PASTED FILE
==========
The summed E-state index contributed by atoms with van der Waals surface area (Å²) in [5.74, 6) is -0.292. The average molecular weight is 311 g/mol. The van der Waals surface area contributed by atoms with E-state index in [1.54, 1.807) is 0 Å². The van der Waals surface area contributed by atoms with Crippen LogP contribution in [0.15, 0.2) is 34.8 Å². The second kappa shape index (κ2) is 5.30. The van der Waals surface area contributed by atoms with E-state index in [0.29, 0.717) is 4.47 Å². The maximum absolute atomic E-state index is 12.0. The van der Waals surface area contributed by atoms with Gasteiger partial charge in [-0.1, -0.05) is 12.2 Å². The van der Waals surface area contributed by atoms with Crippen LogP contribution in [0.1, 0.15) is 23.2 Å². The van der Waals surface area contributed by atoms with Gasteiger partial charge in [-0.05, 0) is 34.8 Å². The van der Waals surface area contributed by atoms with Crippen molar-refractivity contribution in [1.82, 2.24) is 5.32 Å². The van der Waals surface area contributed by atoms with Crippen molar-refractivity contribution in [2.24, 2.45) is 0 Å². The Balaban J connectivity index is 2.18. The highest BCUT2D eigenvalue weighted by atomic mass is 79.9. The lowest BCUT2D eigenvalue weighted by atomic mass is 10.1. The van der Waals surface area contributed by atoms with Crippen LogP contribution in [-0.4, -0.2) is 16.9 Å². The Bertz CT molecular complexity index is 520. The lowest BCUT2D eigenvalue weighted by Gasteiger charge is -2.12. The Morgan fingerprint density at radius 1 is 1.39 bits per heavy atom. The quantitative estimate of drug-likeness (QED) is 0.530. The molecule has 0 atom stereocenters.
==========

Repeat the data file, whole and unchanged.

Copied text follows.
The summed E-state index contributed by atoms with van der Waals surface area (Å²) in [5.74, 6) is -0.292. The average molecular weight is 311 g/mol. The van der Waals surface area contributed by atoms with E-state index in [1.54, 1.807) is 0 Å². The van der Waals surface area contributed by atoms with Crippen LogP contribution in [0.15, 0.2) is 34.8 Å². The second kappa shape index (κ2) is 5.30. The van der Waals surface area contributed by atoms with E-state index in [0.29, 0.717) is 4.47 Å². The maximum absolute atomic E-state index is 12.0. The van der Waals surface area contributed by atoms with Gasteiger partial charge in [-0.1, -0.05) is 12.2 Å². The van der Waals surface area contributed by atoms with Crippen LogP contribution in [0.1, 0.15) is 23.2 Å². The van der Waals surface area contributed by atoms with Gasteiger partial charge in [-0.05, 0) is 34.8 Å². The van der Waals surface area contributed by atoms with Crippen molar-refractivity contribution in [1.82, 2.24) is 5.32 Å². The van der Waals surface area contributed by atoms with Crippen molar-refractivity contribution in [2.24, 2.45) is 0 Å². The Balaban J connectivity index is 2.18. The highest BCUT2D eigenvalue weighted by atomic mass is 79.9. The lowest BCUT2D eigenvalue weighted by atomic mass is 10.1. The van der Waals surface area contributed by atoms with Crippen LogP contribution in [-0.4, -0.2) is 16.9 Å². The Bertz CT molecular complexity index is 520. The lowest BCUT2D eigenvalue weighted by Gasteiger charge is -2.12. The Morgan fingerprint density at radius 1 is 1.39 bits per heavy atom. The quantitative estimate of drug-likeness (QED) is 0.530. The molecule has 0 atom stereocenters.